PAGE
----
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New Mexico: Rolling ocean of bleached gypsum

White Sands National Monument


By —— Bio and Archives--December 13, 2011

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imageThings have never been the same after July 16, 1945 when they blew up the “gadget” on the northern fringes of the White Sands Missile Range in southern New Mexico, the largest military installation in the United States. Regrettably called the Trinity site, this historic landmark is where an atomic bomb perched atop a 100-foot tower made quite the splash as the first of its kind, casting radioactive fallout far and wide, most of which drifted north and east. But lingering radioactive contamination from that 200-yard-wide fireball that melted sand to glass was the least of my worries as I wandered dazed and delighted through the heart of 115-square-miles of rolling dunes within White Sands National Monument (WSNM), roughly 60 miles south of that exploding nuclear implosion.

I was more worried about going blind without my sunglasses, slogging among sugar-white, rippling hills of bone-dry snow, up one cone and down the other, or getting turned around out there and dying a lonely parched death by thirst among the vastness, swallowed up by a rolling ocean of bleached gypsum with camera in hand, clicking and snapping as I captured in digital bits and bytes the end of my life and the perennially shifting contours of this grainy surface of moon on earth.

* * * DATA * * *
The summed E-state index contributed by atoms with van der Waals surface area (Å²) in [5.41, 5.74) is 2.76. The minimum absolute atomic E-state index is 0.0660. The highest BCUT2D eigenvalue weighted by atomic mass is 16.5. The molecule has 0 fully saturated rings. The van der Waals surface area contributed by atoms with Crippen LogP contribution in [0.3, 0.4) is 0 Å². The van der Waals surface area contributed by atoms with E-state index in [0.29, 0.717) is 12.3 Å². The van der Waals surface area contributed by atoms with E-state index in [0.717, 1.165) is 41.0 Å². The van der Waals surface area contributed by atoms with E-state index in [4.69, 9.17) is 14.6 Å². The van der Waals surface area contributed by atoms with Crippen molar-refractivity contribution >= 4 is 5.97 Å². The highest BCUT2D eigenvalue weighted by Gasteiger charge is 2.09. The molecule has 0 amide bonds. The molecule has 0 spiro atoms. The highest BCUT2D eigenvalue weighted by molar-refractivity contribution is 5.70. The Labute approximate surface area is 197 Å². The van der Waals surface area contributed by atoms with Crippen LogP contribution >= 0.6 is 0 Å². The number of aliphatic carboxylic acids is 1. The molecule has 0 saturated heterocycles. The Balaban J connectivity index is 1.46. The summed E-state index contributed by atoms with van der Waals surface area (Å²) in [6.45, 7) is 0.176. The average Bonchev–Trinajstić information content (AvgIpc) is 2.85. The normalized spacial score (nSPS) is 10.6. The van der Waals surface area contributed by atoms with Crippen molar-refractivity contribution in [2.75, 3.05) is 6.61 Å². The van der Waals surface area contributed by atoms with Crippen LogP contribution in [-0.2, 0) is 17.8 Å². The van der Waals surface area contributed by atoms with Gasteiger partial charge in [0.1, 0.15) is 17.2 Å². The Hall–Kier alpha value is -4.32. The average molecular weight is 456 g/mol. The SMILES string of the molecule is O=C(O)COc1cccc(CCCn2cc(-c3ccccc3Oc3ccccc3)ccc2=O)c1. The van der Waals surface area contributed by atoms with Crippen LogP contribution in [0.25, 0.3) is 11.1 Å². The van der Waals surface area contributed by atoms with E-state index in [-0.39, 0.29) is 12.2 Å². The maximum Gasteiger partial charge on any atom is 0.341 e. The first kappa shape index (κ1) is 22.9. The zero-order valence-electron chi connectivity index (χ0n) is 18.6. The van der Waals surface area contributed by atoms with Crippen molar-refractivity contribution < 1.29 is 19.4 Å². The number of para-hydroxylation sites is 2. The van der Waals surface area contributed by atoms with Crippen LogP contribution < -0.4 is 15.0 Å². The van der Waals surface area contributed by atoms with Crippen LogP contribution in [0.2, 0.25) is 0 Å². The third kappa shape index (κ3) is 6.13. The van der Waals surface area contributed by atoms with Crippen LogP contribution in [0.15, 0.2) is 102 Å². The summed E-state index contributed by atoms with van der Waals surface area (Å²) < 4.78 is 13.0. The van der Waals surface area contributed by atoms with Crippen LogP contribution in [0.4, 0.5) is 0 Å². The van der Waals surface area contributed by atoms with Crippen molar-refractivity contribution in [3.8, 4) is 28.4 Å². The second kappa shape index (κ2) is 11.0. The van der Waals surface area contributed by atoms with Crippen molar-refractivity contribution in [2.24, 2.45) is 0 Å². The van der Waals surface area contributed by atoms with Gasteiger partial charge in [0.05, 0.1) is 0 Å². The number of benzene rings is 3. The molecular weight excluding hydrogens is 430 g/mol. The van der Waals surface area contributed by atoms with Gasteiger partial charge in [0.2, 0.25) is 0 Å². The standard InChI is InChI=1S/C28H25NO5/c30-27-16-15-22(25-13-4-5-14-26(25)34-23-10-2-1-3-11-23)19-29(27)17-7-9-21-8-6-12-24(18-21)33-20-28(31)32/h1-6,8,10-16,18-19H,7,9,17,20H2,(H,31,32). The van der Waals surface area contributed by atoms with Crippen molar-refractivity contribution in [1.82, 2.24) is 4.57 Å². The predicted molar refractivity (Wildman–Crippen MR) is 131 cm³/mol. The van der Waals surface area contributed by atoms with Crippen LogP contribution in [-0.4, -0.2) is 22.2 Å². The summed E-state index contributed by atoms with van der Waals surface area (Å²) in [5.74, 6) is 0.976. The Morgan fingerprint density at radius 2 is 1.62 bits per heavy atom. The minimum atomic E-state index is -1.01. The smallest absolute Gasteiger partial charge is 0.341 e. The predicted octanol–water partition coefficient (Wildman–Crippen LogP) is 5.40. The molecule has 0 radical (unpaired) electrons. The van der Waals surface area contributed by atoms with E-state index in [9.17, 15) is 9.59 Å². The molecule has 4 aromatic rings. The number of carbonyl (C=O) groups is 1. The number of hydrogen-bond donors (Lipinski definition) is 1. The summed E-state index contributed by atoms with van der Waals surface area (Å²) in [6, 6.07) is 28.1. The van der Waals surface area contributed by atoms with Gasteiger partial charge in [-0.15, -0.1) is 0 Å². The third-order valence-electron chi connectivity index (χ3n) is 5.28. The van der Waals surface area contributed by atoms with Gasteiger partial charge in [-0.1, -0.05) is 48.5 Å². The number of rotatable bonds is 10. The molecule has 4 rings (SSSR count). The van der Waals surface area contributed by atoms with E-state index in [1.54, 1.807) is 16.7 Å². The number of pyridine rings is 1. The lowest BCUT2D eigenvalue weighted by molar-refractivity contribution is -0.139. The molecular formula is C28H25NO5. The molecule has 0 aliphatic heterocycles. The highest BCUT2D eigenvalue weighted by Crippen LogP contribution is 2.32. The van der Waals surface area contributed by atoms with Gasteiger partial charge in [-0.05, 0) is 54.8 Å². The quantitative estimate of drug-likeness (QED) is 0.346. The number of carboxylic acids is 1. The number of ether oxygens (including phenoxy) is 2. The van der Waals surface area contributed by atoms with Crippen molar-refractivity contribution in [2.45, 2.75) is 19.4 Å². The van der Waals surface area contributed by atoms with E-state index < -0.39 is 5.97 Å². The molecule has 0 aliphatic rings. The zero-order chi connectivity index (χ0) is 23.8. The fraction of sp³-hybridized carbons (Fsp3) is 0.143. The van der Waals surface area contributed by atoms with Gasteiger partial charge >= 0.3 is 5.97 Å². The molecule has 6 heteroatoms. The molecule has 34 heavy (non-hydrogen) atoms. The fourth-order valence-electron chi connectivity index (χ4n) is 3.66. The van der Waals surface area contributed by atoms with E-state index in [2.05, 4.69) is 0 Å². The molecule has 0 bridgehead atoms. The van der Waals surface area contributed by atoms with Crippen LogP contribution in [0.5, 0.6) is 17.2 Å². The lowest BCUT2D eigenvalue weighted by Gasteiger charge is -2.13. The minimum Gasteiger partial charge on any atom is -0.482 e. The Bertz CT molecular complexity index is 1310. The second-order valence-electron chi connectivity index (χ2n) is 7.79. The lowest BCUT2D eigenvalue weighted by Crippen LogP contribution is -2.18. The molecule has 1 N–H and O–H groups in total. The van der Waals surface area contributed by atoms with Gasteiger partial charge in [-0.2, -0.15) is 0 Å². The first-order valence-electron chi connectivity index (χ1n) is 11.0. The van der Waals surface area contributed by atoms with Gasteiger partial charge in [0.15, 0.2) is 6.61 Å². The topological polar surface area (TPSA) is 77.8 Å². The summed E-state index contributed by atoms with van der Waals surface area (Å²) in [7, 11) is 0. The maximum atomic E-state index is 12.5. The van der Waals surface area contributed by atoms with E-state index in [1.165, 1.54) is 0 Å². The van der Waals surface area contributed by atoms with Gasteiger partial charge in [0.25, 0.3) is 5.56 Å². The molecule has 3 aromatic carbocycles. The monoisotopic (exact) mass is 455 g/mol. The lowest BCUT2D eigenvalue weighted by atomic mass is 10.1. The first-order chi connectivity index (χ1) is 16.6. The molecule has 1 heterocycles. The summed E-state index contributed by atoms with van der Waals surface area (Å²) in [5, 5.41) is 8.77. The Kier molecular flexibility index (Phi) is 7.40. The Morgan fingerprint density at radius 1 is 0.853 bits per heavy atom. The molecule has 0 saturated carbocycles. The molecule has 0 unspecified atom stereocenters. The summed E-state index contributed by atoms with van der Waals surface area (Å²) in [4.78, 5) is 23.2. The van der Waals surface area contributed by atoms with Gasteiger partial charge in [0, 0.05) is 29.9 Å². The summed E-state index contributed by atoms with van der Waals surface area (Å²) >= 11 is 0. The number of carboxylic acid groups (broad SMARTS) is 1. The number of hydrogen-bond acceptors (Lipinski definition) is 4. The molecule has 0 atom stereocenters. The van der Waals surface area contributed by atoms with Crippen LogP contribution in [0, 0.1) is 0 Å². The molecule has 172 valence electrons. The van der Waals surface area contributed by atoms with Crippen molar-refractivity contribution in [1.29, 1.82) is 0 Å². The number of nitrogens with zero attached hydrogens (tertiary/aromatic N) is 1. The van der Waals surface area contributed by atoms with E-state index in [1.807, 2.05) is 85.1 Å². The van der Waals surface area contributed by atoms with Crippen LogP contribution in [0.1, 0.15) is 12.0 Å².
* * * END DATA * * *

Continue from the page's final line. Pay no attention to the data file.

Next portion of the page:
Established in 1933,White Sands National Monument within mountain-rimmed Tularosa Basin is an anomaly as parks go because it’s surrounded by the U.S. military on all sides; the 3,200-square-mile White Sands Missile Range and nearby Holloman Air Force Base. Interestingly, in 1982 the space shuttle Columbia landed 30 miles west of Alamogordo at the White Sands Space Harbor not that far from the monument. The relationship between monument and military has been delicate, if not a bit testy due to conflicting uses, like noisy overflights. Fortunately an uneasy truce of sorts has been worked out over the years.

Families and photographers mesmerized by the stunning beauty want to frolic and pay homage to the world’s largest gypsum sandbox, while certain elements within the military establishment and industrial complex no doubt wish they could bomb the snot out of the place, zap it with high-tech lasers, and blast missiles and rockets unfettered through monument airspace without fear of getting sued for dropping errant warheads on unsuspecting civilians.

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It’s best to bone up on some regulations before entering. They let us play in the sand during daylight hours, but boot us out at sunset. For those inclined toward grape or grain, drinking alcoholic beverages is permitted, but not during February, March, April and May, don’t ask me why. Don’t even think of bringing glass bottles or kegs through the front gate.

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Hiking permits are required in some areas, and photography prohibited on large portions of the missile range should you stray beyond the monument’s boundaries; there’s top-secret stuff going on, and if you’re caught you’ll end up at Guantanamo on your knees with a bag over your head dressed in orange.

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Oh, and check the launch schedule because the paved eight-mile Dune Drive which leads from the adobe-style visitors center into the marrow of the monument is periodically closed while nearby rockets and missiles are sent whizzing, preferably skyward. Except for a handful of remote primitive campsites, there’s no overnight camping in the monument, either, so you’ll need to find lodging in and around Alamogordo 14 miles east of here, or at state and federal campgrounds within an hour’s drive.